Zedekiah set the receiver down on the cradle and smiled.
Across the large oak desk from him, Suri leaned forward and asked, “Will he remain faithful?”
“I believe so.”
“What of Oliver Lucas? The fool Parker was supposed to kill the woman, but I saw them both depart from the cave alive. Do you think that we have done enough to drive Lucas back into action?”
Zedekiah folded his hands beneath his chin and contemplated the individual who sat across from him. At once time Suri had been second in command of their entire legion, but the ages had worn upon her, as they had upon all of the Watchers. Her bronze skin had wrinkled and her frame had shrunken. Only her onyx black hair still shone with its former radiance.
After a long moment Suri shifted uncomfortably in her seat and looked away from Zedekiah. Only then did Zedekiah say, “You have not been the most reliable of servants of late, Suri. Who are you to count yourself privy to my plans?”
“I rectified my errors, Master.”
“By slaughtering half a dozen cult guards. You would be wise to remember that the gnostic ways are one of our most valuable tools in directing humanity. The more they suspect that they are surrounded by secret societies and hidden truths, the less energy they will have to direct towards discovering us. You have just given a particular organization too much credence in their own eyes, to say nothing of the mess that the investigation will cause. If they find evidence that could implicate Lucas then it will prove most difficult for my plans to be carried out.”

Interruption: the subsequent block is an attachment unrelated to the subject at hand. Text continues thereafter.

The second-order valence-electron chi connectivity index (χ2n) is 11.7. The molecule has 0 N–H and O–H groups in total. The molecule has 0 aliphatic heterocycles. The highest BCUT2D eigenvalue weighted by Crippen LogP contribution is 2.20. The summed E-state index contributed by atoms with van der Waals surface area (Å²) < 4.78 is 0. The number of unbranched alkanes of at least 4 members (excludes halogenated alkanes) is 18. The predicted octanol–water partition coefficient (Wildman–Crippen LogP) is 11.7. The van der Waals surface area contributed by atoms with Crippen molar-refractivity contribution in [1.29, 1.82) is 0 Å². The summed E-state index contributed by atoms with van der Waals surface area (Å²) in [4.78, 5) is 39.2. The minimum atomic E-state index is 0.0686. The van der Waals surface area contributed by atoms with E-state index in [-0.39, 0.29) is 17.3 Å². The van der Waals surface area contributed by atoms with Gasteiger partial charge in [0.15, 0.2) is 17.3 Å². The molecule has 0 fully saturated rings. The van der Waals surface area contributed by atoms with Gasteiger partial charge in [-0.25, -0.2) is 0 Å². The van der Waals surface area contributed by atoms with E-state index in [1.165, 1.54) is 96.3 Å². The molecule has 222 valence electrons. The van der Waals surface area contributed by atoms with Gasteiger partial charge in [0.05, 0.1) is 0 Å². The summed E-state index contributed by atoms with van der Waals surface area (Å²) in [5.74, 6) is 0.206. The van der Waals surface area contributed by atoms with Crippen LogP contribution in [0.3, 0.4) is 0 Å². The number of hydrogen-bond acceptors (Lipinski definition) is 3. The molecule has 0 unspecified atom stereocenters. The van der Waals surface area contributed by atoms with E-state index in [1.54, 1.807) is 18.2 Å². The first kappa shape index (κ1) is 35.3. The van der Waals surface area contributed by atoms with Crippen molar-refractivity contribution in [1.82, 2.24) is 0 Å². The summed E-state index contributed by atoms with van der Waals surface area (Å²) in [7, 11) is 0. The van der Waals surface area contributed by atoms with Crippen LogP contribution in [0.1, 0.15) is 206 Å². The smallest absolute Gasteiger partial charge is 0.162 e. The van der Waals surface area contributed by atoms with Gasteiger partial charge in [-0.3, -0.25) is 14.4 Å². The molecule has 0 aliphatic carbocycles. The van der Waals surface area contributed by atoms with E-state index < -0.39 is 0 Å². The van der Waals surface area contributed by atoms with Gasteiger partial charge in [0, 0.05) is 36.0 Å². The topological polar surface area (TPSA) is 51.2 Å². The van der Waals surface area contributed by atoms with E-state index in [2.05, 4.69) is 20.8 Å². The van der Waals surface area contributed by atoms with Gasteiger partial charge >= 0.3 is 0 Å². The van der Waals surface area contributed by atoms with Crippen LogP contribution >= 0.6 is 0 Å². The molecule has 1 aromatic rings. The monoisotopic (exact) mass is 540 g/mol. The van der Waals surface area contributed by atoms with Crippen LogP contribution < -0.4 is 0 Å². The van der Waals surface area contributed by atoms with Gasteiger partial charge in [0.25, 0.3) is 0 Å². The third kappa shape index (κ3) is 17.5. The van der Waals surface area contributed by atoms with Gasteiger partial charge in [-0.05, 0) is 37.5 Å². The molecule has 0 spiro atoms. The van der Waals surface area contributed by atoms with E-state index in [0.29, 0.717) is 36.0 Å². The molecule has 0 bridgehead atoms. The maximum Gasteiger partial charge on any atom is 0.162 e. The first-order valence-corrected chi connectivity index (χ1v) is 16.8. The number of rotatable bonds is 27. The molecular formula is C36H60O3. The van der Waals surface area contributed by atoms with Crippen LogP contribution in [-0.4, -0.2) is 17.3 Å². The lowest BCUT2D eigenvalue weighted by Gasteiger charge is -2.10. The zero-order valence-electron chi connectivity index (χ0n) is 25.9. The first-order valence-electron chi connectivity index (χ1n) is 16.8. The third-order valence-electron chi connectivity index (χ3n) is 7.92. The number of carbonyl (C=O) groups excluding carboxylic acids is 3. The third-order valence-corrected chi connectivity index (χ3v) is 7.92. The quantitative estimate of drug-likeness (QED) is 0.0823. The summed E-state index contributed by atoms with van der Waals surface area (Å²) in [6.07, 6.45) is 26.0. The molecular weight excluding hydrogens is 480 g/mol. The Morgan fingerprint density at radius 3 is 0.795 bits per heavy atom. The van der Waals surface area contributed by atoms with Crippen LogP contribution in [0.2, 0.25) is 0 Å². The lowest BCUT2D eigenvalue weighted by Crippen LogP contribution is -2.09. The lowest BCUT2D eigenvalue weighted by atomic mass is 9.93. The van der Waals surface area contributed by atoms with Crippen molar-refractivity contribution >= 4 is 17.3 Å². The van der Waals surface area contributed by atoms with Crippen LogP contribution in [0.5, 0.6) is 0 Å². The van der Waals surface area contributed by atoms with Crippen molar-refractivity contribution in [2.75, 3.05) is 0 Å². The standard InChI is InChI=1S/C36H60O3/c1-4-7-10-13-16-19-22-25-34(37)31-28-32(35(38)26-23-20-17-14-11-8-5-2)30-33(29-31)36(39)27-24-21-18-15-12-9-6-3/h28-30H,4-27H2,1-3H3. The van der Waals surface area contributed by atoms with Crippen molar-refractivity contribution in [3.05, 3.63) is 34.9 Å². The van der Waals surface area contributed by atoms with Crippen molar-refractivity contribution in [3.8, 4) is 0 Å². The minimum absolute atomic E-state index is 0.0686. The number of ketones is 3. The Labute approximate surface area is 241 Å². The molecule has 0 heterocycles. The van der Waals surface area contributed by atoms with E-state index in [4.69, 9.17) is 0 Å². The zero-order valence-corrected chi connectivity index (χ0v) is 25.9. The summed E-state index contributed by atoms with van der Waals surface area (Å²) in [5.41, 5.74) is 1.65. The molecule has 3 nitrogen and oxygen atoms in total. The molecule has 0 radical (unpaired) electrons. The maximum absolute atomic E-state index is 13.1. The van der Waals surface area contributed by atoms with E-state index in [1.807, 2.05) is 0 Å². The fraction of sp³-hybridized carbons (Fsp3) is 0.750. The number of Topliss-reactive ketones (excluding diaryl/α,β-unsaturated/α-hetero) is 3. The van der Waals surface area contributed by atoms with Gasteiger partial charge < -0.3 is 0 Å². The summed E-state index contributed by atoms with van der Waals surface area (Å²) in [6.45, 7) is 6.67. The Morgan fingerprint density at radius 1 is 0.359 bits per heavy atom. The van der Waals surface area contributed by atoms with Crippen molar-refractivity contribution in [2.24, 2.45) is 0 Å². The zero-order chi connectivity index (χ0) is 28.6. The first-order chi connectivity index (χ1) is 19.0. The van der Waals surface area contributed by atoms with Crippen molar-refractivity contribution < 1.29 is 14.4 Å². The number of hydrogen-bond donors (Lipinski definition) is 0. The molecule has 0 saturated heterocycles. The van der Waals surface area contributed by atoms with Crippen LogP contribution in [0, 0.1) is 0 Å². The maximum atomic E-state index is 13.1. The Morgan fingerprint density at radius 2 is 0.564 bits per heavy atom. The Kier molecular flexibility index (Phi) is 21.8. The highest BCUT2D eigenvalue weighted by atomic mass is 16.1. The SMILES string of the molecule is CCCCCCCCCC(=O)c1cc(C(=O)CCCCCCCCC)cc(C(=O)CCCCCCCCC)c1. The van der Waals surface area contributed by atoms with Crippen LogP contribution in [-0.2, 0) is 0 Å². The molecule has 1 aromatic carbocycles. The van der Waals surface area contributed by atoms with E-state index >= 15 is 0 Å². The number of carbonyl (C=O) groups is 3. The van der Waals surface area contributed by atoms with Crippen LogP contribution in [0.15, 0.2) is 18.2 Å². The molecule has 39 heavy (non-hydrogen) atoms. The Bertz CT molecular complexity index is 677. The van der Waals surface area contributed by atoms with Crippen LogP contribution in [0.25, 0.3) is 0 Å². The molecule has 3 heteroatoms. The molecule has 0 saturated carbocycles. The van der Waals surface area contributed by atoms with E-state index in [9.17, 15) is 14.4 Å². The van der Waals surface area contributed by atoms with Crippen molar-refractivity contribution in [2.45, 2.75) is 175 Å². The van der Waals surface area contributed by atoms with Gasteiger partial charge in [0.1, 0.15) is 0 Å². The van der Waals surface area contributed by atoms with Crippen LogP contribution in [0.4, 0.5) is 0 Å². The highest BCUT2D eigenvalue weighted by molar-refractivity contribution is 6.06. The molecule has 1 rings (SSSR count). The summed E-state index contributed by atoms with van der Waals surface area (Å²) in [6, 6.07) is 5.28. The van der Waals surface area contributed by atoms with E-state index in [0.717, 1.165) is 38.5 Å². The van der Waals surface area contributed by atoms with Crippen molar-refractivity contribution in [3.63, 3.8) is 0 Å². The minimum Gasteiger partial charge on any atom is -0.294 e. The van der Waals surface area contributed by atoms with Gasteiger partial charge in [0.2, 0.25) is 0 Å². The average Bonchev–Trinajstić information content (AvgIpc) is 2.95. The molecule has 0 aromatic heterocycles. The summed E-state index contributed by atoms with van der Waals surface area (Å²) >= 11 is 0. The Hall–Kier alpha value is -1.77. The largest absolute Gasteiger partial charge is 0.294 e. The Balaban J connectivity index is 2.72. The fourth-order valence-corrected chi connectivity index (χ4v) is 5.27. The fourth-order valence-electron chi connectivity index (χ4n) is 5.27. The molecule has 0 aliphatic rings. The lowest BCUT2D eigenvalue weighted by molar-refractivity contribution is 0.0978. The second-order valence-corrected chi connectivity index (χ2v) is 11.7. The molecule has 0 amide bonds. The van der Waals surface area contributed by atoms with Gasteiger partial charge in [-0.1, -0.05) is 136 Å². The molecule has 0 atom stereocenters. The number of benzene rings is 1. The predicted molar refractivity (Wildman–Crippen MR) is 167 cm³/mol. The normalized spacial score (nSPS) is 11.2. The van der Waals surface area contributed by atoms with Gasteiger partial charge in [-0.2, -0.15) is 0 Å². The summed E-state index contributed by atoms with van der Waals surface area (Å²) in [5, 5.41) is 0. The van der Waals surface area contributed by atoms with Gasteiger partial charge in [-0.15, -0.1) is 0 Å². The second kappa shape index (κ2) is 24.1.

“I brought you news of the diamond of souls being reassembled. I gathered the documents you used to pressure Parker into action.”
“Yes, Suri. You delivered news that a precious, and dangerous, relic had already been reassembled.” Zedekiah sat upright and slammed his palms down on the desk before him. His eyes narrowed as he said, “That is why we have come to the brink of disaster, Suri. We became complacent in our stewardship. We react to them, rather then shepherding them. We have believed for too long that the humans would lull themselves into passivity with entertainment, with false religions, with political infighting. We imagined that their petty wars would distract them.”
Suri bowed her head in silent acknowledgement of her failing though, deep within her soul, she still clung to the belief that Zedekiah had precipitated the approaching calamity when he began to interfere with humanity so long ago.
Zedekiah rose from his seat and walked around the desk to lay a hand on Suri’s shoulder. He moved smoothly, the limp that had slowed him in previous months finally healed. Suri had wondered at that. She was capable of healing virtually any wound within hours, and yet it had taken nearly six months for her master to recover from his own injuries. For a moment she felt flicker of doubt, the thought that perhaps she had sworn allegiance to the wrong master. Perhaps, she thought, Remiel had been right in breaking away from the clan.